Those are exactly the reason why we have invented and built the model simulator. It allows you to play around with the different influence factors and see the reaction of the model in real time. And you can now even share and embed the simulator outside of Go, too, just as we’ve done below!

On the left side you can see all the inputs to our model. And on the right side you can see the prediction of the house price for the settings on the left. Below the prediction you can see what drives the value up and down in that specific situation.

Try for example to move the slider for Rooms per Dwelling to the right. After you stop dragging, you’ll get a new house price that’s higher than before. If you move the number back down again, the price will adapt and will also lower again. Nice.

Move the slider for the rooms to the far left. This means we will focus on neighborhoods with smaller houses. If you move now the slider for highway accessibility to the far left and right, you can indeed see that better accessibility indeed drives higher prices, but not by a lot. This effect is even smaller for the largest houses which you can easily check yourself. On the other hand, you will notice that very high crime rates have a much bigger negative impact than we expected simply based on the global model weights above.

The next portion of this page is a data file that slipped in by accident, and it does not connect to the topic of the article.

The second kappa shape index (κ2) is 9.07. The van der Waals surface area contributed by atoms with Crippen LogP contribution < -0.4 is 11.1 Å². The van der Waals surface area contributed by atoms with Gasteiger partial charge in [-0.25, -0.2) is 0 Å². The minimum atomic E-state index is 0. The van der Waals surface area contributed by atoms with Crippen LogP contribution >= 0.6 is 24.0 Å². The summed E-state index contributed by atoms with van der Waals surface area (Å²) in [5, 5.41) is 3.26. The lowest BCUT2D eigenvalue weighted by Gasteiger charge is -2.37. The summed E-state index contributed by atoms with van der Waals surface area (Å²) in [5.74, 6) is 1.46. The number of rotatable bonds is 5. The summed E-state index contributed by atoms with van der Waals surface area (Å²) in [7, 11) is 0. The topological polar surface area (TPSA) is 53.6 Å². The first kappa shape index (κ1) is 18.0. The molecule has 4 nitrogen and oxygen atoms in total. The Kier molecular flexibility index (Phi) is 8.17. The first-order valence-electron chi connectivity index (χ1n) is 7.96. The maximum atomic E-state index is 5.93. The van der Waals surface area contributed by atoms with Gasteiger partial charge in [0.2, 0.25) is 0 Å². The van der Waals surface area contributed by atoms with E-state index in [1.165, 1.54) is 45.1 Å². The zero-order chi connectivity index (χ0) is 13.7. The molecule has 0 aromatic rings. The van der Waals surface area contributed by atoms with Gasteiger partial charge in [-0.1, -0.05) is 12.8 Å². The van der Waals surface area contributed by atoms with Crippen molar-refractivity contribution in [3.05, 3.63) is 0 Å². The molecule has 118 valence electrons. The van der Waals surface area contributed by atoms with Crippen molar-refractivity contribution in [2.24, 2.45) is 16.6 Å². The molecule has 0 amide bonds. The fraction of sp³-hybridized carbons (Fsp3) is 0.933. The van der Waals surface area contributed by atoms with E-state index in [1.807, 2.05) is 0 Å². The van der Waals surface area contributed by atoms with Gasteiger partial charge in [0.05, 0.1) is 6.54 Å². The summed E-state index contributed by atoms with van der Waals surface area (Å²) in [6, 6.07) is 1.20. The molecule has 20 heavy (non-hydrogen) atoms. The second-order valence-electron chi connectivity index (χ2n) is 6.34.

Finally, let’s inspect the clean air factor. Move the slider for the nitrogen oxygen concentration to the far left and see that the prices for houses in areas with clean air indeed are a bit higher. For most situations, you may even notice some non-linear effect here: both the lowest and the highest concentrations lead to highest prices. This can be easily explained since the highest concentrations of nitrogen oxygen can be observed in the center of Boston where prices are generally higher.

And this is why we love the simulator so much! Just based on the model itself and the weights for the model, you might have expected a much bigger or much smaller impact of these various factors. But with the simulator, you can get a better “feeling” about the importance of different factors by playing around with the different inputs.

Wrapping up

Try to define your own house if you like, or just play around with the simulator. It’s a great tool to understand the underlying patterns in your data and can help you to build trust in your models. And when you’re done with this, sign up for Go, upload your own data, and start modeling and building embeddable simulators.

Don’t wait —request a demo to learn more today!